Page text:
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Speciated Arsenic Analysis in Wine Using HPLC-ICP-QQQ: Validation of an Extended FDA Elemental Analysis Manual Method

The FDA Elemental Analysis Method (EAM) §4.10 describes arsenic (As) speciation in fruit juice by HPLC-ICP-MS. Validation data supporting extension of the EAM method to include wine is presented.

In 2013, the US Food and Drug Administration (FDA) released Elemental Analysis Manual (EAM) Method §4.10. The method describes the Determination of Four Arsenic Species in Fruit Juice using High-Performance Liquid Chromatography-Inductively Coupled Plasma-Mass Spectrometry. To extend the method to include wine, a multi-laboratory validation (MLV) of the method was carried out with three US-based laboratories sharing their data. The data shown in this application note is supplementary to the published data. In addition to the paper, this note includes long term stability of the method, and extended quantitative analysis of five commercially available wines. The method required separation and analysis of all target species. This approach differs from another Agilent application note, which focused on the development of a fast method for inorganic arsenic (iAs).

The US Environmental Protection Agency (EPA) set a maximum threshold of total As in drinking water of 10 μg/kg. There is no equivalent US regulation for As in wine. Studies have shown that As in wine can be the result of an accumulation of As in the grapes from the environment or introduced during the wine making process.

In this study, EAM §4.10 was modified for the determination of the main organic arsenic species (DMA and MMA) and the more toxic inorganic forms (As(V) and As(III)) in wine using HPLC coupled to a triple quadrupole ICP-MS (ICP-QQQ). The ICP-QQQ was utilized to provide the highest possible sensitivity of all the instruments available in the lab at UC Davis. ICP-QQQ also provides superior resolution of potential spectral interferences, but the potential Cl-based interferences on 75As are resolved chromatographically, so QQQ with MS/MS is not essential. This application could also be done on a single quadrupole ICP-MS such as the Agilent 7800 or 7900.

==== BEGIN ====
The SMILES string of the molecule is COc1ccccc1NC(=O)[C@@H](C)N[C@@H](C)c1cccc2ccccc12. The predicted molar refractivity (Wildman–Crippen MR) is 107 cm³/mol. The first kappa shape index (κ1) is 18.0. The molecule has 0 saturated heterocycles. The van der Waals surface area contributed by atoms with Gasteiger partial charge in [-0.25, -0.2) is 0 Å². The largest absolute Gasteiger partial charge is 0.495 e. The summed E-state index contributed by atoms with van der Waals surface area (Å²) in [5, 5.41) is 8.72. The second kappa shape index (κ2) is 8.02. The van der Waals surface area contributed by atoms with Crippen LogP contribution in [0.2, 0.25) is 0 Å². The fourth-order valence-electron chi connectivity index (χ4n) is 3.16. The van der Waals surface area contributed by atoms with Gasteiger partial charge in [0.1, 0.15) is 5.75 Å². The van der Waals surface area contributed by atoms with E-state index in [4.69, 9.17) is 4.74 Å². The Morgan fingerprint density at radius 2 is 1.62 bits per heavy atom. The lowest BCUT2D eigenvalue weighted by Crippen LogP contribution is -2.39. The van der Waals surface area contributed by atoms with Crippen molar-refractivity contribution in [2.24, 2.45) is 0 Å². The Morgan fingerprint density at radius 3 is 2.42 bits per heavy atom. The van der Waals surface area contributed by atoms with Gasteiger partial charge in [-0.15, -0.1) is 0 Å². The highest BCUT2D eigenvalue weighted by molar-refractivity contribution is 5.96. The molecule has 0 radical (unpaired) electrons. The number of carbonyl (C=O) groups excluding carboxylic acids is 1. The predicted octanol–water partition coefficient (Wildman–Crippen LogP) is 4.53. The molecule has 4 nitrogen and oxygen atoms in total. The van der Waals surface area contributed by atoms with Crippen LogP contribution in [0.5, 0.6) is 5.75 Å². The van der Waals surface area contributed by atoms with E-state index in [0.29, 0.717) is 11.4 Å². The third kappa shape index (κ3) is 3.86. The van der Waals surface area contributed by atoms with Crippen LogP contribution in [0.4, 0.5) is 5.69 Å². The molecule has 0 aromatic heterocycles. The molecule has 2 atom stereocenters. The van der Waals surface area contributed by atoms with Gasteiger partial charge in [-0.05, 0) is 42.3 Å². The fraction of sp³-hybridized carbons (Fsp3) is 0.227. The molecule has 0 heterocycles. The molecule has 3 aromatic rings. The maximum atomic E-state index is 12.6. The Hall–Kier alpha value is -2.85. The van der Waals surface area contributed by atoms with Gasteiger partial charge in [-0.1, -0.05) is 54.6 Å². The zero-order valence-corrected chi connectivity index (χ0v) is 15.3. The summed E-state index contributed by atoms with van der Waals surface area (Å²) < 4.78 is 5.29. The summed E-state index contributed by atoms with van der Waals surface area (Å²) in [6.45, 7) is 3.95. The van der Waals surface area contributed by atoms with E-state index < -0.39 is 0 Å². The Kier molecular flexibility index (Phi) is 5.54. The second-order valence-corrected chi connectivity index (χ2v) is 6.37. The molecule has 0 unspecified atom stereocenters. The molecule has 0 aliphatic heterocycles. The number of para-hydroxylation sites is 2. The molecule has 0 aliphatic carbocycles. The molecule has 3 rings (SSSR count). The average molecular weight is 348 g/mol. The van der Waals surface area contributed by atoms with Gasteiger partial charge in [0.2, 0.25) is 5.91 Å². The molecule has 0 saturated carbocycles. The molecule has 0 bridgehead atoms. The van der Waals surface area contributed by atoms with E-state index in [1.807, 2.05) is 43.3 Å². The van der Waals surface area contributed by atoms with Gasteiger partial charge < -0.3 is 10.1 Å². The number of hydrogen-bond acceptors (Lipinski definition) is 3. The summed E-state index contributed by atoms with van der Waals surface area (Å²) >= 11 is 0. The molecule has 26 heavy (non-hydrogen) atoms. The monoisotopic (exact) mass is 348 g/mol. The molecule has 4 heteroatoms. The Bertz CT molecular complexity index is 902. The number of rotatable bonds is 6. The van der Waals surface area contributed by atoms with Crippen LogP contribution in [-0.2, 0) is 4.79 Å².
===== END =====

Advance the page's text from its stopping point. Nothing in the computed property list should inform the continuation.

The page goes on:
Samples and sample preparation
Five commercially available wine samples were bought from a local store in Davis, California. The wines were selected to represent the main types (and styles) of wine: red (Cabernet Sauvignon), white (Sauvignon blanc), rosé (Zinfandel), sparkling (sparkling white) and fortified (Port-style). To investigate the range of ethanol content that could be analysed using the method, the alcohol concentrations of the wines selected ranged from 9.5—20% (v/v).

An Agilent 1260 Infinity LC comprising a binary pump, autosampler, and vacuum degasser was coupled to an Agilent 8800 Triple Quadrupole ICP-MS (ICP-QQQ).

Results and Discussion
Method blanks (3% ethanol) spiked with low levels of As(III), DMA, MMA, and As(V) were prepared and analysed for the determination of the detection limits. The limits of detection (LOD) for the As species in wine were calculated as described in the FDA’s Elemental Analysis Manual Section 3.2.

Quantitative results
The five wines included in the MLV were analysed in the lab at UC Davis using LC-ICP-QQQ. The average percent recovery of the sum of the species compared to the total As present in the samples (determined using direct analysis without HPLC separation) was calculated using the mass balance approach. The percent recovery for all samples was between 91–107%. The results were found to be in good agreement with the results obtained from the other laboratories taking part in the MLV study.

The As speciation results obtained using an Agilent 1260 Infinity LC coupled to an Agilent 8800 ICP-QQQ were used as part of an MLV to validate the extension of Elemental Analysis Manual Method §4.10 to include wine. The method was optimized for the analysis of four arsenic species including the toxicologically relevant inorganic forms, As(III) and As(V).

In addition to the data published as part of the MLV, five more wines were analysed. The total As levels of the five wines were between 8.56 and 26.19 μg/L. These levels are below the Canadian and European regulatory limits for total As in wine of 100 and 200 μg/kg, respectively. The average percentage of As found in the form of iAs in the five wine samples was 95%.